She says it can be “heart-breaking” work, but it prompted her interest in developing and evaluating interventions for people at the pre-diabetes stage, so they can avoid these complications in the future.
“Diabetes is a potentially debilitating long-term health condition that comes with substantial physical and psycho-social cost, and unless more is done at a prevention level the impact on the health system is likely to be substantial,” she says.
Ms Malthus, who is based at Massey University’s Psychology Clinic in Palmerston North, is seeking 150 people with prediabetes who live in the MidCentral district to take part in her intervention study.
In the study, funded by the MidCentral District Health Board, participants will receive information about their condition, along with practical changes they can make to their lifestyle to reduce their risk of progressing to diabetes. Involvement requires approximately three to seven hours over six months.
People interested in the study will need to meet criteria for pre-diabetes, which is based on a blood test result. They can be referred into the study by their GP or practice nurse, or contact her directly to discuss a referral. Haemoglobin A1c (HbA1c) is the recommended screening test for Type 2 diabetes and prediabetes. Those with HbA1c levels in the range 41–49 mmol/mol are considered to have prediabetes, otherwise known as ‘intermediate hyperglycaemia’.
Study participants will be randomly assigned to research groups, which will be provided with different types of lifestyle interventions relating to diet and physical activity. The interventions have been informed by international approaches in line with prediabetes advice provided by the Ministry of Health They have been developed in collaboration with the Diabetes Trust along with input from nurse practitioners, dieticians and other health professionals with extensive experience in diabetes prevention and research.
Ms Malthus said Type 2 diabetes is referred to as a ‘silent killer’, because in the early stages people may not have any symptoms or symptoms are very subtle. Symptoms that can indicate a shift from prediabetes to Type 2 diabetes include; feeling tired, increased thirst, increased urination, blurred vision and frequent infections.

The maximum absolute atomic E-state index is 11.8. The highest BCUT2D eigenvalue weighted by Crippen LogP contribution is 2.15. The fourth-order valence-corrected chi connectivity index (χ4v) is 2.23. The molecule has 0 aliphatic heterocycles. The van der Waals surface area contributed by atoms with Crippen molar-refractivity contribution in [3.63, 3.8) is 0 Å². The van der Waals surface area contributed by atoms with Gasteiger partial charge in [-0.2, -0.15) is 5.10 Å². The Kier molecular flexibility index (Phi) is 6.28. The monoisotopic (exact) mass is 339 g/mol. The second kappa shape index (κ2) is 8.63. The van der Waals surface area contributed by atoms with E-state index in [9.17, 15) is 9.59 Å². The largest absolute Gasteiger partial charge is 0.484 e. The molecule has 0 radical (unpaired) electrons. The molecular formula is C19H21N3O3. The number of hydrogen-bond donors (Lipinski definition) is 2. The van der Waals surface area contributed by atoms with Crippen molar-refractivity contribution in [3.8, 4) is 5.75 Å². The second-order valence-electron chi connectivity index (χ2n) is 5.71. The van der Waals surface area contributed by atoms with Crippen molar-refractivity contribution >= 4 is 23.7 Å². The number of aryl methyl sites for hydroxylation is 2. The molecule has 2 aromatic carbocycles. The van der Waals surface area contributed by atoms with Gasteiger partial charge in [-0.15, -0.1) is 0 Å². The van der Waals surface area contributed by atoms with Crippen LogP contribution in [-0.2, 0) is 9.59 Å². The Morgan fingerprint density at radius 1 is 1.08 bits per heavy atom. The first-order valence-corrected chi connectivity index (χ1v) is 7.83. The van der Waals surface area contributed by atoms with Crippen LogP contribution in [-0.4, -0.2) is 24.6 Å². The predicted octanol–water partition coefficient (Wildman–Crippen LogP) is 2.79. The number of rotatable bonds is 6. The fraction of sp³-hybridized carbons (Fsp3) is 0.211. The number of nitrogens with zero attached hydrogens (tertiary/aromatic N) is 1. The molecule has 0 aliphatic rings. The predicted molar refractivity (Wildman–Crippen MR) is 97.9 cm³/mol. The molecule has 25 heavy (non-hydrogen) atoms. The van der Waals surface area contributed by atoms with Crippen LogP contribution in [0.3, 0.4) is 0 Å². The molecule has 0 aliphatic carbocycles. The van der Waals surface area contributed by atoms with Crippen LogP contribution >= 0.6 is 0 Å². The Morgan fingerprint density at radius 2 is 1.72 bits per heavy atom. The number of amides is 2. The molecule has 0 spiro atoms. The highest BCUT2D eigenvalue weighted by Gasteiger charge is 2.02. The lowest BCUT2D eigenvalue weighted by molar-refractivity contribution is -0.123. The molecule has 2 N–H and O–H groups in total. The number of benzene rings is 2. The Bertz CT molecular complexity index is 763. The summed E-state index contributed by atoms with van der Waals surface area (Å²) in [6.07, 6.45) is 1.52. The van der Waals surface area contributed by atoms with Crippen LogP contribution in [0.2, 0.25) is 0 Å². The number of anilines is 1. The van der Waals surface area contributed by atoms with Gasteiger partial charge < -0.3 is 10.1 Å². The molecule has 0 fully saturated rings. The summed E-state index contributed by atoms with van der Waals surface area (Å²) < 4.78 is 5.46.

Currently, about 25 per cent of New Zealanders meet the criteria for pre-diabetes, which means they are at high risk of developing Type 2 diabetes.
“These rising rates are partly related to changes in lifestyle, such as what we eat, our weight and how physically active we are,” she says.
Rising rates of both prediabetes and diabetes within New Zealand and globally has made diabetes prevention a central focus of health research. International research has demonstrated that the risk of developing Type 2 diabetes can be substantially reduced by almost 60 per cent by providing lifestyle interventions for people with prediabetes.
Ms Malthus was motivated to pursue her doctoral research as a result of her work as a psychologist for the Massey Health Conditions Psychology Service. Her role with this service involves helping people to cope with emotional distress related to living with diabetes, and supporting them to make changes to their lifestyle to manage their diabetes.
She hopes her study will ultimately help those who are at high risk of developing diabetes take steps towards a healthier future, and prevent them from developing serious health problems down the track. She is optimistic that diabetes prevention approaches, such as these, will reduce pressure on the health system that is already overwhelmed with managing diabetes and its complications.
To find out more about the study, or register to take part, contact Sarah Malthus on (06) 350 5180.